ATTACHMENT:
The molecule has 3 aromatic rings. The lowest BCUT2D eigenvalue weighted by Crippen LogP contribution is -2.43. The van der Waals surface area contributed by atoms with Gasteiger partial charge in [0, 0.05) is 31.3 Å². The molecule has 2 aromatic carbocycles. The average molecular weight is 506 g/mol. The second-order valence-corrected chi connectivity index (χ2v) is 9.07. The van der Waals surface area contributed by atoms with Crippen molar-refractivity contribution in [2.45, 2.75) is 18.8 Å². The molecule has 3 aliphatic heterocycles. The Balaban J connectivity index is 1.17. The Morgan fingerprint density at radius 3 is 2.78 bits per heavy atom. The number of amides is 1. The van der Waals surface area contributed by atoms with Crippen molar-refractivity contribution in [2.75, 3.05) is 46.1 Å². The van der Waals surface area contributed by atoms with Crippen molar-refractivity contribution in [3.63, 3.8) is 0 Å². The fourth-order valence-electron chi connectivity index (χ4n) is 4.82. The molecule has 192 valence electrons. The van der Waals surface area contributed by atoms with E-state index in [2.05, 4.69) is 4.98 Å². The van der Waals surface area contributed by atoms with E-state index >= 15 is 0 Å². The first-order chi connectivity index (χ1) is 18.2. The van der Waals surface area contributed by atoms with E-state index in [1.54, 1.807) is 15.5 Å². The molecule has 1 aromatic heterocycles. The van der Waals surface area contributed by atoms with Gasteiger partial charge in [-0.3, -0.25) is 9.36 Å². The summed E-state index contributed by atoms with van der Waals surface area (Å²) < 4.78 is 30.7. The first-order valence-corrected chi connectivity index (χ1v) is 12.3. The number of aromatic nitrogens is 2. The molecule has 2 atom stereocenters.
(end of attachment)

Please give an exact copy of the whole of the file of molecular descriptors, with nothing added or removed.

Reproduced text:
The molecule has 3 aromatic rings. The lowest BCUT2D eigenvalue weighted by Crippen LogP contribution is -2.43. The van der Waals surface area contributed by atoms with Gasteiger partial charge in [0, 0.05) is 31.3 Å². The molecule has 2 aromatic carbocycles. The average molecular weight is 506 g/mol. The second-order valence-corrected chi connectivity index (χ2v) is 9.07. The van der Waals surface area contributed by atoms with Crippen molar-refractivity contribution in [2.45, 2.75) is 18.8 Å². The molecule has 3 aliphatic heterocycles. The Balaban J connectivity index is 1.17. The Morgan fingerprint density at radius 3 is 2.78 bits per heavy atom. The number of amides is 1. The van der Waals surface area contributed by atoms with Crippen molar-refractivity contribution in [2.75, 3.05) is 46.1 Å². The van der Waals surface area contributed by atoms with Crippen molar-refractivity contribution in [3.63, 3.8) is 0 Å². The fourth-order valence-electron chi connectivity index (χ4n) is 4.82. The molecule has 192 valence electrons. The van der Waals surface area contributed by atoms with E-state index in [2.05, 4.69) is 4.98 Å². The van der Waals surface area contributed by atoms with E-state index >= 15 is 0 Å². The first-order chi connectivity index (χ1) is 18.2. The van der Waals surface area contributed by atoms with E-state index in [1.54, 1.807) is 15.5 Å². The molecule has 1 aromatic heterocycles. The van der Waals surface area contributed by atoms with Gasteiger partial charge in [-0.3, -0.25) is 9.36 Å². The summed E-state index contributed by atoms with van der Waals surface area (Å²) < 4.78 is 30.7. The first-order valence-corrected chi connectivity index (χ1v) is 12.3. The number of aromatic nitrogens is 2. The molecule has 2 atom stereocenters.